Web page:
28th  Last evening was so cold that a fire was lighted after dinner & we all enjoyed it. The other evening we were out when the lamp lighter who goes his rounds on horseback & stands up on his his steed to light the lamps was lighting up. The geraniums grow into bushes & climb over & around the verandah. We were going to call upon Mrs Perry but a southerly has been raging & now it is raining that I doubt if we get as far. The weather has not been fit for drives since 26th or 27th I should have been too tired for even a short drive.

30th  Dil drove me in the tub to the Bags yesterday, we went alone & Grizel went famously. I had not been further than Lowry Bay but we went as far as Thwistlin[?] passing Day’s Bay­ - boats cross daily between Wellington & Day’s Bay. It is a favourite summer resort.­

31st  This morning Dil drove Arthur into Wellington before breakfast to catch an early train­­.

January 2nd /06  Yesterday was a dull day but the girls & Frank & Bob & Mr & Mrs Gordon & Mrs G’s 2 sisters all took lunch & walked to the Reservoir the one that supplies Petone with water.  Dil was going to drive Bessie & myself to the Gardens (the Bellcone) where we should have had tea but there was a good deal of wind & Bessie & I went a sheltered walk instead. I was at the 10 o’clock service in the morning when there was Holy Communion. This morning it was raining heavily & now the wind has gone round to the southerly. The picnickers enjoyed their day & had no rain & they were not home until after 6.30. Ann came down on horseback in the dusk to shew us her new habit.

4th  On the afternoon of 2nd we walked to the Bellevue Gardens & saw some gay borders & beautiful trees & the Rata just coming out in bloom a very effective bloom (red). Upon our return we found Dil had come out early & would have taken us a drive had we been at home however he took us after dinner to see Miss Caw who is staying at the Rose’s & we had a lovely drive home by moonlight. We have been into Wellington today doing some shopping & calling upon Mrs Ewart who however was ill & unable to see us. We lunched in town & spent long spare time in the Gardens.  We saw a bed of African daisies (red) & some fine fuschia plants & we sat down & read Guide Books.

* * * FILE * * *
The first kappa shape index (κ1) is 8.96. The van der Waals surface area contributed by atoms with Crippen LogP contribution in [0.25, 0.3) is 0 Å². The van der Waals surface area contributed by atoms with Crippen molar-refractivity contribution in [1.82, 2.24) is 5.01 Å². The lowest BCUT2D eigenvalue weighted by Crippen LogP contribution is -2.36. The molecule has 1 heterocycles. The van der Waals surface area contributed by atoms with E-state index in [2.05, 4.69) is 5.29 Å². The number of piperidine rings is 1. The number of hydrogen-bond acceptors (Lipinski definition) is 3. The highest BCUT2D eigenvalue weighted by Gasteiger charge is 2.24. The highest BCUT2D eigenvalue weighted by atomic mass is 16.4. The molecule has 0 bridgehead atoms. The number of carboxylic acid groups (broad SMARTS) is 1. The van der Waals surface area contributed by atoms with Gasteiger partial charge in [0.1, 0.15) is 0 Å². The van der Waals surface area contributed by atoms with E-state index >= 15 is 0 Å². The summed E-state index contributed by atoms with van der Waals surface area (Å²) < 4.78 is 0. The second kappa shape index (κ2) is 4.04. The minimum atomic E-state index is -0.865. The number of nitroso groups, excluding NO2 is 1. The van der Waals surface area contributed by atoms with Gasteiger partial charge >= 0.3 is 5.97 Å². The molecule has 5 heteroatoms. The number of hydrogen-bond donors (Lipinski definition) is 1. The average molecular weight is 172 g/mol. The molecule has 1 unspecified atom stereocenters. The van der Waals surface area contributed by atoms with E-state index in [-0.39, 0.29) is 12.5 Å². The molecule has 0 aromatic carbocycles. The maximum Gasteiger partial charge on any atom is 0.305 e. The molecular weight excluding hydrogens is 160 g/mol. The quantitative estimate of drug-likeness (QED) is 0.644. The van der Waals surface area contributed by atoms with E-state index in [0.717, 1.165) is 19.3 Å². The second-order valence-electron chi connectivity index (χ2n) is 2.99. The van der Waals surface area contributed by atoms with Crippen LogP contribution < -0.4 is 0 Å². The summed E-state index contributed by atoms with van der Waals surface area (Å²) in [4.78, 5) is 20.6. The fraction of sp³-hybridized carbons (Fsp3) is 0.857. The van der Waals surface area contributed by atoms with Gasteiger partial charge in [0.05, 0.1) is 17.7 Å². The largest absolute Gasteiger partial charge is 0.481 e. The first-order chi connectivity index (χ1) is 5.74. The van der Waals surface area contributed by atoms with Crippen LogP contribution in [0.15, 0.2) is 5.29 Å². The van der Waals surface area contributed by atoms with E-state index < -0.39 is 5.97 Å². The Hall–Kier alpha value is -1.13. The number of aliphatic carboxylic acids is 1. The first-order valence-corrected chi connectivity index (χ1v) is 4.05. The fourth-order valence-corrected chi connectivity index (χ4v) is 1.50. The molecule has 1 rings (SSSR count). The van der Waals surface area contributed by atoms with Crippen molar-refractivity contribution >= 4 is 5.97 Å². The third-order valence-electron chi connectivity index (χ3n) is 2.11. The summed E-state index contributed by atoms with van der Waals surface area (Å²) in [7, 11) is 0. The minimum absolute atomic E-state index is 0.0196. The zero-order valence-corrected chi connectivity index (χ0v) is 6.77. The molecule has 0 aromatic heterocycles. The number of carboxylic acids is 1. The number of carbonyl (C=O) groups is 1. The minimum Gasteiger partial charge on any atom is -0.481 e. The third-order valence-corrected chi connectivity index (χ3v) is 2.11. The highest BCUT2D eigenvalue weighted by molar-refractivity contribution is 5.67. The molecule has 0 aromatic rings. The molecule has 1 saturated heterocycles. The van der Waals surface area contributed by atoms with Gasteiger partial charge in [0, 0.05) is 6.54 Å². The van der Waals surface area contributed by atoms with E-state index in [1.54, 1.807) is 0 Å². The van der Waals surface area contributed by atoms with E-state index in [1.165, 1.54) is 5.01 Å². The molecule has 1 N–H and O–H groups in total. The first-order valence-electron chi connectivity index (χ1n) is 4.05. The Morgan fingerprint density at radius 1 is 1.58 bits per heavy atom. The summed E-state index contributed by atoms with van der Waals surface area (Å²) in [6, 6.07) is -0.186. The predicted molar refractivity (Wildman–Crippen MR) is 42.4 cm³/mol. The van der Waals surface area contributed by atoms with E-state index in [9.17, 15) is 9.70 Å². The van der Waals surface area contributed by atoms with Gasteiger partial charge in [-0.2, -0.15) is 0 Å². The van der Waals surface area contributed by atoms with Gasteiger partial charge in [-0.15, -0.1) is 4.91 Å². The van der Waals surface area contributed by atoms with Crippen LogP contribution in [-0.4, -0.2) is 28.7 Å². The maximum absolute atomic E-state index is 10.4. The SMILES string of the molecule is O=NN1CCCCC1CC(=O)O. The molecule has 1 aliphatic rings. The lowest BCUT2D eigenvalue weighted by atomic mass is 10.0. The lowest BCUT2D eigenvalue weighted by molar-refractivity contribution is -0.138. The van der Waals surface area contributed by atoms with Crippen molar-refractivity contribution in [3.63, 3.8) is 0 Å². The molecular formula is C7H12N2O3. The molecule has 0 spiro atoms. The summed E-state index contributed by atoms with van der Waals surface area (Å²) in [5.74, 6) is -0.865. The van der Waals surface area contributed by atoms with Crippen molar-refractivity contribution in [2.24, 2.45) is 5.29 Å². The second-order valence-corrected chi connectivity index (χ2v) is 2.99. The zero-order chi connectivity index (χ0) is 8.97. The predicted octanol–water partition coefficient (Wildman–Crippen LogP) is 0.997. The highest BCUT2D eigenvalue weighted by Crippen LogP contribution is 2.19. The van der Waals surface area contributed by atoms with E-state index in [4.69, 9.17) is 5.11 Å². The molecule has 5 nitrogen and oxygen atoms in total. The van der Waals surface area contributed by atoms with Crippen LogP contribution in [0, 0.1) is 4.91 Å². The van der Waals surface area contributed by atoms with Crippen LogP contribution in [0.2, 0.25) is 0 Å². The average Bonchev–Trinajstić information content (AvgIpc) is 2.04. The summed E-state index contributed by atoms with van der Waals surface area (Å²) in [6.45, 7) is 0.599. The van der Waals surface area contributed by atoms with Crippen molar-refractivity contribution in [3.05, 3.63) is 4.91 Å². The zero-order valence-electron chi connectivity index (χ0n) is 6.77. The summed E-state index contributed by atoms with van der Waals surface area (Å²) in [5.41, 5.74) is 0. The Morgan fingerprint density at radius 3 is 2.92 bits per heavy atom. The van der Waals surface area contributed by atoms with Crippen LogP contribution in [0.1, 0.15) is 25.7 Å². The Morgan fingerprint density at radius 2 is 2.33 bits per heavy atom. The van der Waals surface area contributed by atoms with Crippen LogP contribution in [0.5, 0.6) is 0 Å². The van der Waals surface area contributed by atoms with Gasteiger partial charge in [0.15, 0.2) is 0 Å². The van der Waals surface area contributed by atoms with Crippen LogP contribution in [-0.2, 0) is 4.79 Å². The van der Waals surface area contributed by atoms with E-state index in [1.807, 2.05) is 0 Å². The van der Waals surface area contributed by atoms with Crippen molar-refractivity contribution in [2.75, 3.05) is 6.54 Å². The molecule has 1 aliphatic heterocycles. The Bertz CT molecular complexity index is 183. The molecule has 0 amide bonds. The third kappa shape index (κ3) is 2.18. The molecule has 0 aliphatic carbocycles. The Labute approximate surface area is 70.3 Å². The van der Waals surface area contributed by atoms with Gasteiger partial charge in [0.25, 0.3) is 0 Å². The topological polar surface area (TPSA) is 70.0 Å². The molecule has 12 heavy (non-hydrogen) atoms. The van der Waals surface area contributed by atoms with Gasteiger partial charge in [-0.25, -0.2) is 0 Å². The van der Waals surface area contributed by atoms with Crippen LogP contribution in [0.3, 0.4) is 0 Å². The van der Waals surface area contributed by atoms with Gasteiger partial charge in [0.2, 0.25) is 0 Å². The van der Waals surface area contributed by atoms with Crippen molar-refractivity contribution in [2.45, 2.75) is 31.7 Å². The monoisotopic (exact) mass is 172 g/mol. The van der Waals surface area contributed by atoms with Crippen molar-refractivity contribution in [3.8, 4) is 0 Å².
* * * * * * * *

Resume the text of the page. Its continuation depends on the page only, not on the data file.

6th   Such a nice budget of letters per Frisco I had not realised how much pleasure they would give me.  Heavy rain last night such as we do not get in England it comes down in sheets but since the work done by the River Board floods have been averted. Quite glad of a fire today & of warmer clothing.  Chinamen are market gardeners here, we often meet them returning from Wellington & their horses are so well cared for.  Had the weather been more genial Dil was going to drive us to Featherstone today over the Raimutaka range 35 miles & we should have returned tomorrow, we hope to go another time.

8th   It was dear Mother’s birthday she would have been 91.  We went yesterday afternoon up the Nagahuranga Gorge Mrs Johnsonville up the Mahara hill thro’ Karori & home by Wellington a distance of 35 miles.  The hills looked pretty in the sunlight en route we passed  a big gorge. Grizle went well & Dil enjoys these trips. The day might have ended sadly, for after a high tea we started at 2.15 & did not get back until 7-45 Frank & I were sitting upon the verandah I had a cloak on for it was cold  & the moon was lovely Dil came out & after talking a little while he turned & stepped off the verandah & in some way missed the step & fell on the path & hurt his elbow however no bones were broken fortunately, but he felt faint for a time, however the boys helped him up. All in the dining room heard the noise & came running out to see what was the matter.  Dil had a hot bath last night & this morning be complained of a slight stiffness.

10th   Yesterday we had a drive after Church & in the afternoon, Mabel drove the girls to the Fosters for tennis. Ann has gone with the children to Oramgoranga to …..of Mr Riddiford’s they will ride. Mr R has lent Ann “Wanderer” & I expect they will all enjoy themselves, Eric R live there.

12th   Yesterday afternoon Mrs Gordon came down & brought her work & stayed to tea. After dinner Dil took us a drive & as Bessie came we had the dogcart.  We saw timber upon Hubert’s section in readiness for building his house­.  It was  glorious evening & there was a grand sunset. One can see upon the hills spare trunks of trees which have been left after a fire & which eventually will be brought down by winch.  Bessie & I had such a nice walk on 10th after Mrs Rose & Miss Caw had been we went up the narrow winding path towards the rock & when we had nearly reached the rock we sat down on some grass & watched sundry workmen & women with children returning home.  The long tendrils or branches which hang from the trees, Supple Jack or Lawyers so called, as we came up are peculiar & upon which children swing also the ferns & native creepers which grow upon & cover the trunks of trees one would think the ferns could walk they soon cover a log of wood or they up upon growing trees. Well we walked slowly & were horrified to find it was 6.30 upon our return & that the pudding was coming in I must carry a watch another time.  The girls have gone over the hills to Krandalla this afternoon to see a friend of Mabel’s & Bessie & I are going to call upon the Forsters.